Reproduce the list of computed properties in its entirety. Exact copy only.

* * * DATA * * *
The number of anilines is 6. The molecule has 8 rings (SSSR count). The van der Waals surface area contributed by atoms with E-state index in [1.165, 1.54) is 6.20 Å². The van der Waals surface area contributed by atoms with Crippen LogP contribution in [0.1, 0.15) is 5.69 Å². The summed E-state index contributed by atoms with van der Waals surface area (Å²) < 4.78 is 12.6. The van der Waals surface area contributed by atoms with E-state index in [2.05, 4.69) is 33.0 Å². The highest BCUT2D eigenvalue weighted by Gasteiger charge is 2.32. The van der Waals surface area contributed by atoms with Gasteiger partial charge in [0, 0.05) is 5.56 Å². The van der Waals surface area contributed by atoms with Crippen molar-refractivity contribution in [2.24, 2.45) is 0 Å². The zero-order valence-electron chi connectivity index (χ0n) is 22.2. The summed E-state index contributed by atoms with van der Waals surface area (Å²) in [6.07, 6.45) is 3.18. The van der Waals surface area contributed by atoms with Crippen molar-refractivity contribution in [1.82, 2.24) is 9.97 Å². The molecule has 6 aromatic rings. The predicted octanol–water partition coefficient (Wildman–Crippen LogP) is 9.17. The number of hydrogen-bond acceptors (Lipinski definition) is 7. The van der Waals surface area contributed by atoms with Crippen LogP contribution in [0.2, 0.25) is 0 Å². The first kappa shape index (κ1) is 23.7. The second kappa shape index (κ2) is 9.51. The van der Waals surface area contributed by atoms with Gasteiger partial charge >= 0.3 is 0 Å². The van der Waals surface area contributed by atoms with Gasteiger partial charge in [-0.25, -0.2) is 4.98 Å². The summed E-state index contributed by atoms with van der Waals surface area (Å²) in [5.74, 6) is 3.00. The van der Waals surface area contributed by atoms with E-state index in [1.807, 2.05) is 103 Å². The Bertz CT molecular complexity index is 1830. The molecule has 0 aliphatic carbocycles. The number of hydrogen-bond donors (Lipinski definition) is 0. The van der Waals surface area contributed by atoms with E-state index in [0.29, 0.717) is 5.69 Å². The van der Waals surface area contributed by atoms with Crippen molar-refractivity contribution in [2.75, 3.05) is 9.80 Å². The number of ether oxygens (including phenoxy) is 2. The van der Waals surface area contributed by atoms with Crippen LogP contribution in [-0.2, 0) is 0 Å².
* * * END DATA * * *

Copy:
The number of anilines is 6. The molecule has 8 rings (SSSR count). The van der Waals surface area contributed by atoms with E-state index in [1.165, 1.54) is 6.20 Å². The van der Waals surface area contributed by atoms with Crippen LogP contribution in [0.1, 0.15) is 5.69 Å². The summed E-state index contributed by atoms with van der Waals surface area (Å²) < 4.78 is 12.6. The van der Waals surface area contributed by atoms with E-state index in [2.05, 4.69) is 33.0 Å². The highest BCUT2D eigenvalue weighted by Gasteiger charge is 2.32. The van der Waals surface area contributed by atoms with Gasteiger partial charge in [0, 0.05) is 5.56 Å². The van der Waals surface area contributed by atoms with Crippen molar-refractivity contribution in [2.24, 2.45) is 0 Å². The zero-order valence-electron chi connectivity index (χ0n) is 22.2. The summed E-state index contributed by atoms with van der Waals surface area (Å²) in [6.07, 6.45) is 3.18. The van der Waals surface area contributed by atoms with Crippen molar-refractivity contribution in [1.82, 2.24) is 9.97 Å². The molecule has 6 aromatic rings. The predicted octanol–water partition coefficient (Wildman–Crippen LogP) is 9.17. The number of hydrogen-bond acceptors (Lipinski definition) is 7. The van der Waals surface area contributed by atoms with Crippen LogP contribution in [0.2, 0.25) is 0 Å². The first kappa shape index (κ1) is 23.7. The second kappa shape index (κ2) is 9.51. The van der Waals surface area contributed by atoms with Gasteiger partial charge >= 0.3 is 0 Å². The van der Waals surface area contributed by atoms with Gasteiger partial charge in [-0.25, -0.2) is 4.98 Å². The summed E-state index contributed by atoms with van der Waals surface area (Å²) in [5.74, 6) is 3.00. The van der Waals surface area contributed by atoms with E-state index in [1.807, 2.05) is 103 Å². The Bertz CT molecular complexity index is 1830. The molecule has 0 aliphatic carbocycles. The number of hydrogen-bond donors (Lipinski definition) is 0. The van der Waals surface area contributed by atoms with E-state index in [0.29, 0.717) is 5.69 Å². The van der Waals surface area contributed by atoms with Crippen molar-refractivity contribution in [2.75, 3.05) is 9.80 Å². The number of ether oxygens (including phenoxy) is 2. The van der Waals surface area contributed by atoms with Crippen LogP contribution in [-0.2, 0) is 0 Å².